I'm not sure if that makes us bad citizens of the heart community, but it took us all of about 15 minutes to reconsider the request and thoughtfully decline, again. We're just not ready to go back to Philly just yet. Instead, we need to be home. Home to have a normal summer of sprinklers and popsicles and mastering two wheels. It's coming, I can feel it. It's snow today, but it will be sunshine tomorrow. Baseball tryouts are Saturday; bring on the boys of summer.

Monday, January 31, 2011


These two may not say much, but they know how to enjoy a Friday night.
(Mac and his girl Sarah after some pool-time fun on a recent weekend getaway.)

Tomorrow night's class will be week 5. Week 5 of our commitment to the Hanen speech therapy courses. Week 5 of grandma showing up to run the show for a night while I steal away to sit on a folding chair in a u-shaped configuration of plastic tables from Costco with 15 other parents whose children are in some stage of silence as well. Week 5 of becoming painfully aware of any and all little things we might (or might not) be doing at home to enable Mac's mums-the-word attitude. The truth is that four months into speech therapy and five weeks into Hanen training, Mac still doesn't say a dang-darn thing.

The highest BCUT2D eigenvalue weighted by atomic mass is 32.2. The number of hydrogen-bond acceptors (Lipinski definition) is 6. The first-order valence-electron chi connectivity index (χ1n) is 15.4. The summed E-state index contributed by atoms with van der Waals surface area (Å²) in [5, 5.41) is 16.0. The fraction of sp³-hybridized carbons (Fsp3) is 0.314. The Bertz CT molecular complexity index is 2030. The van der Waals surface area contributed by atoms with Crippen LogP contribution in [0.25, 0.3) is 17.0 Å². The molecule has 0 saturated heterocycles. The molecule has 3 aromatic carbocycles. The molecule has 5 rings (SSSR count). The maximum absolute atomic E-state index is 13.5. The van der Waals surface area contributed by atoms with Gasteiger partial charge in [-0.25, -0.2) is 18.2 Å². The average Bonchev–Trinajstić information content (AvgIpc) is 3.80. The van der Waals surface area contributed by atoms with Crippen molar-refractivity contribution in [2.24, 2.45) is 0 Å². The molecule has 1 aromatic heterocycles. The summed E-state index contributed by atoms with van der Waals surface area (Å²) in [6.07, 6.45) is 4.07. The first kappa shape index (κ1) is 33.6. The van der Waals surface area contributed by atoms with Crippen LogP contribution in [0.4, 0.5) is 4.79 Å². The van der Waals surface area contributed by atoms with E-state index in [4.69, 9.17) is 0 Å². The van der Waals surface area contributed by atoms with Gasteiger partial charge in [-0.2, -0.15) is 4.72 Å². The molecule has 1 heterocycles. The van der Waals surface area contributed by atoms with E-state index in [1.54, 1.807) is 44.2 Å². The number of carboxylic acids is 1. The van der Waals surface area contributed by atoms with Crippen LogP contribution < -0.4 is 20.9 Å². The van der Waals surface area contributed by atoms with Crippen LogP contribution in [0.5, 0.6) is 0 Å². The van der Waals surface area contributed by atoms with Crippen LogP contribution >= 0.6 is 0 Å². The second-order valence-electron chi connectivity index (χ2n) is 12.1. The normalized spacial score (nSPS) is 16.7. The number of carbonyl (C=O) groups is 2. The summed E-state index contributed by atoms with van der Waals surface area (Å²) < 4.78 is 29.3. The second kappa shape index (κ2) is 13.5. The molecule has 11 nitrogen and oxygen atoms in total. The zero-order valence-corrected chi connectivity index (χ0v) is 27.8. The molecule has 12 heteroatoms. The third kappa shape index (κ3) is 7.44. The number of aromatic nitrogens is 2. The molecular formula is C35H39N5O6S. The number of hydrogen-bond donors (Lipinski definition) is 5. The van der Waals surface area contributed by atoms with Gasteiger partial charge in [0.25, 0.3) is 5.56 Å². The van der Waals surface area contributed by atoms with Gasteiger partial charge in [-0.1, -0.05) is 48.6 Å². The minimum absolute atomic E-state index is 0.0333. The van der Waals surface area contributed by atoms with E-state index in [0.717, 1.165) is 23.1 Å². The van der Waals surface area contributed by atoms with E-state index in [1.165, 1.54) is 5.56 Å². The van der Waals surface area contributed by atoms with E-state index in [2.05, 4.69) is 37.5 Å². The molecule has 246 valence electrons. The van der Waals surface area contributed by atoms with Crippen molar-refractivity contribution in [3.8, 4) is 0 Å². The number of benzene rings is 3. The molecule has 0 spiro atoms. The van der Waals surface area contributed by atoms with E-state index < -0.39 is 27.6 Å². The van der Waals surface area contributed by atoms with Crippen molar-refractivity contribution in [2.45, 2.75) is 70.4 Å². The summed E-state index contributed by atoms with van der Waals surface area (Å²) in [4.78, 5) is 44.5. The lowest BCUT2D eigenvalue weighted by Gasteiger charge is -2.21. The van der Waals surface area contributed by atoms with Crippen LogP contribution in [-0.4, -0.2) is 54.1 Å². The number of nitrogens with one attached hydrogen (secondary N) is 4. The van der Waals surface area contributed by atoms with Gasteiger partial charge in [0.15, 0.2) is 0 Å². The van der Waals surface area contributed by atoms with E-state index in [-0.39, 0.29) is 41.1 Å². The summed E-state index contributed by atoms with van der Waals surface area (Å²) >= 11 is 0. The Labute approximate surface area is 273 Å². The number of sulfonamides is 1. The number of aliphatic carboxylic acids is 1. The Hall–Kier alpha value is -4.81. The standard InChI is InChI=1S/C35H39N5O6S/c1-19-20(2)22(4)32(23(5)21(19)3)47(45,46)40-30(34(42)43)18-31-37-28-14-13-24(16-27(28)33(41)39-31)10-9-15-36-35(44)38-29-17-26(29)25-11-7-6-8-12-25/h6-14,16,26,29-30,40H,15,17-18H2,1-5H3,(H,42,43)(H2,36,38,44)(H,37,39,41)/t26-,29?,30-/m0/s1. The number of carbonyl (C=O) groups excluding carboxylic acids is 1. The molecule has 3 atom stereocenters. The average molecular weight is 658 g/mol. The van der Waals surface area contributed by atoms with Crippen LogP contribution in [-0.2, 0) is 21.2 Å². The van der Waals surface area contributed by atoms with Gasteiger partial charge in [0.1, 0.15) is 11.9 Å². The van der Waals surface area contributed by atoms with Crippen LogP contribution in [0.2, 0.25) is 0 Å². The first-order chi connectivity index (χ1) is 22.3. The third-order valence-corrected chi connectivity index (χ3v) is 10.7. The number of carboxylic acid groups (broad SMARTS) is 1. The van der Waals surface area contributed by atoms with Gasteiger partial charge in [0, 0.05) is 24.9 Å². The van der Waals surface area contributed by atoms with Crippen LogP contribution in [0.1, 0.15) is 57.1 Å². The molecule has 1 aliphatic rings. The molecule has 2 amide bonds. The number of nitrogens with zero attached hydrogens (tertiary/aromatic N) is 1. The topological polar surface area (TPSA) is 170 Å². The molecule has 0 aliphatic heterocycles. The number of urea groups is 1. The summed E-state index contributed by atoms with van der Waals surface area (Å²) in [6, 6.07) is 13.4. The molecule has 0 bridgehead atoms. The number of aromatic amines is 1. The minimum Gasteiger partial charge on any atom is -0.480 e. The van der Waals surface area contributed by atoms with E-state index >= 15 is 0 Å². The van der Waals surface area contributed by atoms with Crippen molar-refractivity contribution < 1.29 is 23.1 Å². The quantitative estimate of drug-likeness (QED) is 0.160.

To be honest, the focus of the Hanen program surprised me. I expected to show up and learn techniques for teaching McKay how to be a communicator. But instead, the spotlight was turned big and bright on all of the little things I might not do well - letting him lead me in play, getting on his level when I talk to him, waiting, waiting, waiting for him to answer me. Was I the problem? Oh, please let it be that easy.